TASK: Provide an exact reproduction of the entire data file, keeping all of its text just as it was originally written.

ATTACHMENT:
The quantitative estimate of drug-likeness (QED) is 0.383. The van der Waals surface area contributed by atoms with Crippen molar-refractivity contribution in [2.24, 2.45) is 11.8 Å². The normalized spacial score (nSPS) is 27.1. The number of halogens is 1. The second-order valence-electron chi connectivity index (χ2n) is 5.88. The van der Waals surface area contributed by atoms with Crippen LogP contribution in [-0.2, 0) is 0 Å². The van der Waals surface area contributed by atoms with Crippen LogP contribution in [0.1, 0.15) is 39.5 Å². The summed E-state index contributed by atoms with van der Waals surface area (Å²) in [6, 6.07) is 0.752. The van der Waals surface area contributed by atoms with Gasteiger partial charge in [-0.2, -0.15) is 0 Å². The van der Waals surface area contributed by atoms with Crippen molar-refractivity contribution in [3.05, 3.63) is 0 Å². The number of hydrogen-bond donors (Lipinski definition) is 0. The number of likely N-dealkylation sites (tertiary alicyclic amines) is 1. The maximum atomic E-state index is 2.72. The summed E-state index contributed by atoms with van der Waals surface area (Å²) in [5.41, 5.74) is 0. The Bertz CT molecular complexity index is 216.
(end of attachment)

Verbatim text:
The quantitative estimate of drug-likeness (QED) is 0.383. The van der Waals surface area contributed by atoms with Crippen molar-refractivity contribution in [2.24, 2.45) is 11.8 Å². The normalized spacial score (nSPS) is 27.1. The number of halogens is 1. The second-order valence-electron chi connectivity index (χ2n) is 5.88. The van der Waals surface area contributed by atoms with Crippen LogP contribution in [-0.2, 0) is 0 Å². The van der Waals surface area contributed by atoms with Crippen LogP contribution in [0.1, 0.15) is 39.5 Å². The summed E-state index contributed by atoms with van der Waals surface area (Å²) in [6, 6.07) is 0.752. The van der Waals surface area contributed by atoms with Gasteiger partial charge in [-0.2, -0.15) is 0 Å². The van der Waals surface area contributed by atoms with Crippen molar-refractivity contribution in [3.05, 3.63) is 0 Å². The number of hydrogen-bond donors (Lipinski definition) is 0. The number of likely N-dealkylation sites (tertiary alicyclic amines) is 1. The maximum atomic E-state index is 2.72. The summed E-state index contributed by atoms with van der Waals surface area (Å²) in [5.41, 5.74) is 0. The Bertz CT molecular complexity index is 216.